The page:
The desire for revenge is palpable amongst the Israeli public and government. It is understandable but it is also terrifying. It makes clear the humane, practical wisdom of IHL: it accords legitimacy to the natural impulse towards revenge in its relatively narrow concept of “reprisals”, but reprisal is justified only when it is intended to compel the belligerent to stop its unlawful conduct. That cannot be stretched to cover the stated intention of the IDF’s assault to “destroy Hamas”.

Israel conducted 6000 strikes in the first six days of the war. That is more than the US made in one year in Afghanistan and double the number of strikes against ISIS an Iraq and Syria in a month. Strikes have extended across the territory, even after the call for Palestinians to evacuate from Northern Gaza and flee south. The Gaza Health Ministry claims at the time of publication that 5000 have been killed, most civilians. The morgues are full, so are all the refrigerators. The dead are being buried in mass graves, many of them unidentified.

It is therefore not hard to see why many people are puzzled by how Israel can claim its attacks are proportionate. In assessing their puzzlement and Israel’s defence of its actions it is important to note that the concept of proportionality in IHL is different from one that merely focuses on difference in casualties on both sides. The more technical and narrower concept requires only that military commanders must assess the expected incidental civilian deaths (‘collateral damage’) against the military advantage anticipated from any specific attack. It is a balancing act, determining the weight of these different (and often conflicting) considerations, but it is consistent with the great difference that has existed between Israeli and Gazan casualties in all of Israel’s military conflicts with Hamas, including the present one.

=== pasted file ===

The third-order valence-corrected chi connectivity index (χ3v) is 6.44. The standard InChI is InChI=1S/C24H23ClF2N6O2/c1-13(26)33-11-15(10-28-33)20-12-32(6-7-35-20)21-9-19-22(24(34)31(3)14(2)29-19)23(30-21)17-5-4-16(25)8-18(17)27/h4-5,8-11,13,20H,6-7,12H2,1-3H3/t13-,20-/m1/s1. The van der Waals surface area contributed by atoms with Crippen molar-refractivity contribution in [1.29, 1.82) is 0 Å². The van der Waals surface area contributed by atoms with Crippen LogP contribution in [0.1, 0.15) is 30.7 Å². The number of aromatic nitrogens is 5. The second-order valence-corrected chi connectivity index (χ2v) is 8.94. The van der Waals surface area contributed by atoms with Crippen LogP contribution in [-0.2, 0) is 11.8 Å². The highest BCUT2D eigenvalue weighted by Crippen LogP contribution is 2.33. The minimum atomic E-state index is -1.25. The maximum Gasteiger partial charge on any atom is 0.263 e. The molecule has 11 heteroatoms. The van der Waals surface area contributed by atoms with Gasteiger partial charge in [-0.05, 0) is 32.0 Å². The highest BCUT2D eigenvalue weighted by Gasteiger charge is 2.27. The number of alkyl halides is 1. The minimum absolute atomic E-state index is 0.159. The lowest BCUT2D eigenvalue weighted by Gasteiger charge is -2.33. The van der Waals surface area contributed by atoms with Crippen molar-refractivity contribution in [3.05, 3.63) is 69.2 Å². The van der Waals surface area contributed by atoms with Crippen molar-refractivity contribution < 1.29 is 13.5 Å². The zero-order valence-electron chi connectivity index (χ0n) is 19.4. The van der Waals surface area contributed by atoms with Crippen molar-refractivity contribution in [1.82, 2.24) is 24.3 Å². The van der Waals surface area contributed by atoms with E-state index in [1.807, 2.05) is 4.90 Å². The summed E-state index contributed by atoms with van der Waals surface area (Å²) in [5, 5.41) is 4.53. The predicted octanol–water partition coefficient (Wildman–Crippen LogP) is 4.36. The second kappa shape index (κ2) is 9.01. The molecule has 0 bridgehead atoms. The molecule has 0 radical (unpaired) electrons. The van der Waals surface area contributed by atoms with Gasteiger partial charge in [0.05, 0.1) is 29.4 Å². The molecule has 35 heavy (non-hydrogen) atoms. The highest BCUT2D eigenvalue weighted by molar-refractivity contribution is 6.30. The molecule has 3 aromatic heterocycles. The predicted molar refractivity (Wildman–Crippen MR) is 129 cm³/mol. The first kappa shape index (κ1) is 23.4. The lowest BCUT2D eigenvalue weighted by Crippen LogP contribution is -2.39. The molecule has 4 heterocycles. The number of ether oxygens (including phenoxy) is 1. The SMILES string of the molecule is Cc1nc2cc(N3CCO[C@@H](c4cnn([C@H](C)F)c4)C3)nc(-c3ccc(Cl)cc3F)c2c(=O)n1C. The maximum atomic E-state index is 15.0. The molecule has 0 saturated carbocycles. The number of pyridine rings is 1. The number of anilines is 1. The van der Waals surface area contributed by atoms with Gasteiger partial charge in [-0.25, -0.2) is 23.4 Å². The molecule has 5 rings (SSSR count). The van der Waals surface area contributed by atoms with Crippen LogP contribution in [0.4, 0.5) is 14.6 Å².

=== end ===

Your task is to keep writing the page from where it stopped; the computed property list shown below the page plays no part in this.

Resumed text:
Though it is consistent with such difference in casualties, whether that difference represents a breach of proportionality will depend on further and careful ex post facto investigations – to determine, for example, whether each of the protected sites filled with civilians was intentionally or recklessly targeted by the IDF. Given the proclamations of Israel’s leaders before and during the war, it is understandable that many people are disinclined to accord Israel the presumption of innocence.

Jewish leaders show compassion when Muslims are murdered

Law requires that we withhold judgment until the outcome of investigations, prompted by the reasonable suspicion that a serious violation has occurred, and not jump to the conclusion that Israel is guilty of war crimes. Evidence from the blast at Al-Ahli hospital supports this. The misinformation and ill-informed opinion occurring on social media makes it even more imperative to point out that it takes time to verify atrocities during the chaos of war. Accountability mechanisms nationally and internationally are important tools in pursuing justice, though Israel’s record is a poor one.